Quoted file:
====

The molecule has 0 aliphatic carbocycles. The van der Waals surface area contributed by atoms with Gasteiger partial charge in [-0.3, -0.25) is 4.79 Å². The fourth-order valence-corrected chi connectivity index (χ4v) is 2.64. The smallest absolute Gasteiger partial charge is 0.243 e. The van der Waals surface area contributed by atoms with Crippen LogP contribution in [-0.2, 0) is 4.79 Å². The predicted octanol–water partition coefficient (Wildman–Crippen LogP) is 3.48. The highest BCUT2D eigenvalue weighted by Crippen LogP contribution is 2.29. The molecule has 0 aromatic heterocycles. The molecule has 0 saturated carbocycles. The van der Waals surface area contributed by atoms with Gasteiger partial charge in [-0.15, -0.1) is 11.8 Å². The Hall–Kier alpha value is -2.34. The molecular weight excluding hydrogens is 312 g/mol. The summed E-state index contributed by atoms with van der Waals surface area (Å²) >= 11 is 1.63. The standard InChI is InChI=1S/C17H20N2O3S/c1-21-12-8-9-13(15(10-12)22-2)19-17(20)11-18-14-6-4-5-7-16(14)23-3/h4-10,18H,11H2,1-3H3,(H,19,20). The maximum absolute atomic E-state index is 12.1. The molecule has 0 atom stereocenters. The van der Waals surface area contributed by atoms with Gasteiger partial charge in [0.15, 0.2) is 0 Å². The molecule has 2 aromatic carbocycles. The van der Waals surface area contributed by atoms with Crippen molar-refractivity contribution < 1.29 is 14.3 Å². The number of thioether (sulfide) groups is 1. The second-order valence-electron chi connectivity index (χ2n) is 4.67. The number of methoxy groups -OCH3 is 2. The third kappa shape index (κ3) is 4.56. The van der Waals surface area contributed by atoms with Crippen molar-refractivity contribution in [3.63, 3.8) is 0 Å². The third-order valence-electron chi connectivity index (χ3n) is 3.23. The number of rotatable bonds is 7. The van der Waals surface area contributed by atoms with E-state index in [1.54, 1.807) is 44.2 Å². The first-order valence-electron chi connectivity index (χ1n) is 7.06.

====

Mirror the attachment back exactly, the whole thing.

The molecule has 0 aliphatic carbocycles. The van der Waals surface area contributed by atoms with Gasteiger partial charge in [-0.3, -0.25) is 4.79 Å². The fourth-order valence-corrected chi connectivity index (χ4v) is 2.64. The smallest absolute Gasteiger partial charge is 0.243 e. The van der Waals surface area contributed by atoms with Crippen LogP contribution in [-0.2, 0) is 4.79 Å². The predicted octanol–water partition coefficient (Wildman–Crippen LogP) is 3.48. The highest BCUT2D eigenvalue weighted by Crippen LogP contribution is 2.29. The molecule has 0 aromatic heterocycles. The molecule has 0 saturated carbocycles. The van der Waals surface area contributed by atoms with Gasteiger partial charge in [-0.15, -0.1) is 11.8 Å². The Hall–Kier alpha value is -2.34. The molecular weight excluding hydrogens is 312 g/mol. The summed E-state index contributed by atoms with van der Waals surface area (Å²) >= 11 is 1.63. The standard InChI is InChI=1S/C17H20N2O3S/c1-21-12-8-9-13(15(10-12)22-2)19-17(20)11-18-14-6-4-5-7-16(14)23-3/h4-10,18H,11H2,1-3H3,(H,19,20). The maximum absolute atomic E-state index is 12.1. The molecule has 0 atom stereocenters. The van der Waals surface area contributed by atoms with Gasteiger partial charge in [0.15, 0.2) is 0 Å². The molecule has 2 aromatic carbocycles. The van der Waals surface area contributed by atoms with Crippen molar-refractivity contribution < 1.29 is 14.3 Å². The number of thioether (sulfide) groups is 1. The second-order valence-electron chi connectivity index (χ2n) is 4.67. The number of methoxy groups -OCH3 is 2. The third kappa shape index (κ3) is 4.56. The van der Waals surface area contributed by atoms with Crippen molar-refractivity contribution in [3.63, 3.8) is 0 Å². The third-order valence-electron chi connectivity index (χ3n) is 3.23. The number of rotatable bonds is 7. The van der Waals surface area contributed by atoms with E-state index in [1.54, 1.807) is 44.2 Å². The first-order valence-electron chi connectivity index (χ1n) is 7.06.